Jim Calhoun on indefinite medical leave
STORRS, Conn. -- University of Connecticut basketball coach Jim Calhoun, who missed three games earlier this season because of NCAA sanctions, is taking an indefinite medical leave of absence because of back problems.
The Hall of Fame coach of the defending national champions, who turns 70 in May, has been suffering for several months from spinal stenosis, a spinal condition that causes him severe pain and hampers mobility.
O'Neil: UConn at Crossroads
The unexpected news that Jim Calhoun is taking a leave of absence puts the onus directly where it should have been all along: on the players, writes Dana O'Neil. Blog
"I had back pain like never before last summer, thought it was back spasms," he told The Associated Press on Friday. "I saw a neurologist and he told me about scoliosis, stenosis and other things and that there could be things like a bone spur and that I could probably need something done at some point. I went for the physical therapy and it worked, but it started to lock up sometimes recently and it was worse."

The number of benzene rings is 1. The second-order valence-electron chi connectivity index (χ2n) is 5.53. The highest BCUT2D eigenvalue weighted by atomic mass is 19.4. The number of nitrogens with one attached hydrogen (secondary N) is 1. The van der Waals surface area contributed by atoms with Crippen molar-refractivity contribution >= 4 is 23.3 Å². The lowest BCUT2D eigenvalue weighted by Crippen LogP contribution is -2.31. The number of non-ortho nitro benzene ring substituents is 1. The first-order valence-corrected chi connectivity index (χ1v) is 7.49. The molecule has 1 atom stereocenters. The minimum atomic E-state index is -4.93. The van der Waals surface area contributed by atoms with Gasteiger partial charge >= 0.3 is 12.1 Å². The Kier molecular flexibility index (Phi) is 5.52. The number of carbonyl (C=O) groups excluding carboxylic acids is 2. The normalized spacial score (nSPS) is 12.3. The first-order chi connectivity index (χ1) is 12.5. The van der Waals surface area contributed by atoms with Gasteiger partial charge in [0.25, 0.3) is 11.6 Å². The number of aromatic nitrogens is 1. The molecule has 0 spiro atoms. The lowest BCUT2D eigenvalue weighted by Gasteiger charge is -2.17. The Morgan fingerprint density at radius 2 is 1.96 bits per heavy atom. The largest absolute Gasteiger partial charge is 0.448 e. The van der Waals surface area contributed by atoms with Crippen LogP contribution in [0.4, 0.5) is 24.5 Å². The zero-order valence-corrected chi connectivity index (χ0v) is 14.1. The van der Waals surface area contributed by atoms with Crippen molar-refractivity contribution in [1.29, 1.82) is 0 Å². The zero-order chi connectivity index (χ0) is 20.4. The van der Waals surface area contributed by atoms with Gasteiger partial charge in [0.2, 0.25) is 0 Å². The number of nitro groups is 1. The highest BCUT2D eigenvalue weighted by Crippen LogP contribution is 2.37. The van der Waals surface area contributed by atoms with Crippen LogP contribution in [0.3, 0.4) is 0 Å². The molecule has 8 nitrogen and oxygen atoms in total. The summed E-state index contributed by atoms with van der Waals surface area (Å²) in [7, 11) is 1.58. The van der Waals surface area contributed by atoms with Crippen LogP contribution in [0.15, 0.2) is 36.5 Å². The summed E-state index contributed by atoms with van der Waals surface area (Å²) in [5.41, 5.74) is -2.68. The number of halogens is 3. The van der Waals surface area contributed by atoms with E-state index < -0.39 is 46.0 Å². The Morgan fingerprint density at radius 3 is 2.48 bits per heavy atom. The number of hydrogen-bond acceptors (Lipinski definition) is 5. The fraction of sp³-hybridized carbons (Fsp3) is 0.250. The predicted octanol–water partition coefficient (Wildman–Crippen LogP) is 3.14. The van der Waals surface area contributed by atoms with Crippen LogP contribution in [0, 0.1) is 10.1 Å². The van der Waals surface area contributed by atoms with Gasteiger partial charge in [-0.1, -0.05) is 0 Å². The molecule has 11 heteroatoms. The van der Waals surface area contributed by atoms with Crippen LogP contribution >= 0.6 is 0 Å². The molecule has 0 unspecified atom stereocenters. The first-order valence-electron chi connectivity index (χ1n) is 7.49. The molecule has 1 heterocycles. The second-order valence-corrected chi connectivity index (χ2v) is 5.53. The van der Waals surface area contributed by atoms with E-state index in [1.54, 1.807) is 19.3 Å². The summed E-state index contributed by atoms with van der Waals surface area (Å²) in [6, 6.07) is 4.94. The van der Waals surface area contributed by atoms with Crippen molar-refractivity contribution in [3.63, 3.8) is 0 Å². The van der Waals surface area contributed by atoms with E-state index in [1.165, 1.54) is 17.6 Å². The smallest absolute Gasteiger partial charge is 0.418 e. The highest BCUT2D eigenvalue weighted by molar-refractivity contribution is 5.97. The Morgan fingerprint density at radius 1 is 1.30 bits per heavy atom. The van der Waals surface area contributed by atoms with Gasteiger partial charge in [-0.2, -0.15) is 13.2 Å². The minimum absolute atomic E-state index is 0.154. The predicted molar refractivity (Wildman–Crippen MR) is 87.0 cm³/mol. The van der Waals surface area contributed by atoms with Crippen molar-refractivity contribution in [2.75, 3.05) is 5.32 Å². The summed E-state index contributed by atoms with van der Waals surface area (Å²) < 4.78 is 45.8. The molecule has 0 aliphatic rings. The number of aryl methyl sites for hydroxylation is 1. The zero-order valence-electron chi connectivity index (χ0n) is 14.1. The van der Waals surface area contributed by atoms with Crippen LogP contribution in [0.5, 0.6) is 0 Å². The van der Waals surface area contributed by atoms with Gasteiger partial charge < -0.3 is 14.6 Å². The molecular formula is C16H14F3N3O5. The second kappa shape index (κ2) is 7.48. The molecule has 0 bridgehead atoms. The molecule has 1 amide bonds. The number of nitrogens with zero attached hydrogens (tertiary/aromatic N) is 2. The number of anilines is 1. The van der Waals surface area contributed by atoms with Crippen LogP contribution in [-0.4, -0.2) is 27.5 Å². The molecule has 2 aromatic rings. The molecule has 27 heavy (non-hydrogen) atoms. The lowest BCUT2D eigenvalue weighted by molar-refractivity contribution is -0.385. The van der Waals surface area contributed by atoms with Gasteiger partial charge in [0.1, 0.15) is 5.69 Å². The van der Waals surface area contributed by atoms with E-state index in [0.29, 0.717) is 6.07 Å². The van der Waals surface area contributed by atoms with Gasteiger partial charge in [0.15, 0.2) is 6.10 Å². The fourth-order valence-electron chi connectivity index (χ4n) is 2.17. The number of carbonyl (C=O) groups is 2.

George Blaney, the team's associate head coach, said Calhoun began feeling pain in his legs and rear end during this week's road trip to Georgetown.
"When we got off the plane, he really had trouble getting in the car and going home," he said.
Blaney will lead the team in Calhoun's absence. The Huskies (14-7, 4-5 Big East) have lost four games in a row and fell out of the Top 25 for the first time in 28 weeks. They host Seton Hall on Saturday before traveling to Louisville on Monday.
The school confirmed that Calhoun will miss at least those two games.
Calhoun has been bedridden the past two days as his family and doctors decide the correct course of action, a source told ESPN.com's Andy Katz.
Spinal stenosis is a narrowing of the spine, normally associated with aging and sometimes with arthritis. If physical therapy and medicines aren't effective, surgery may be considered, although some people's symptoms may not improve after an operation.
Calhoun talked to the staff Friday and reiterated that he wants to beat this injury and return, but he will listen to his doctors and heed their advice.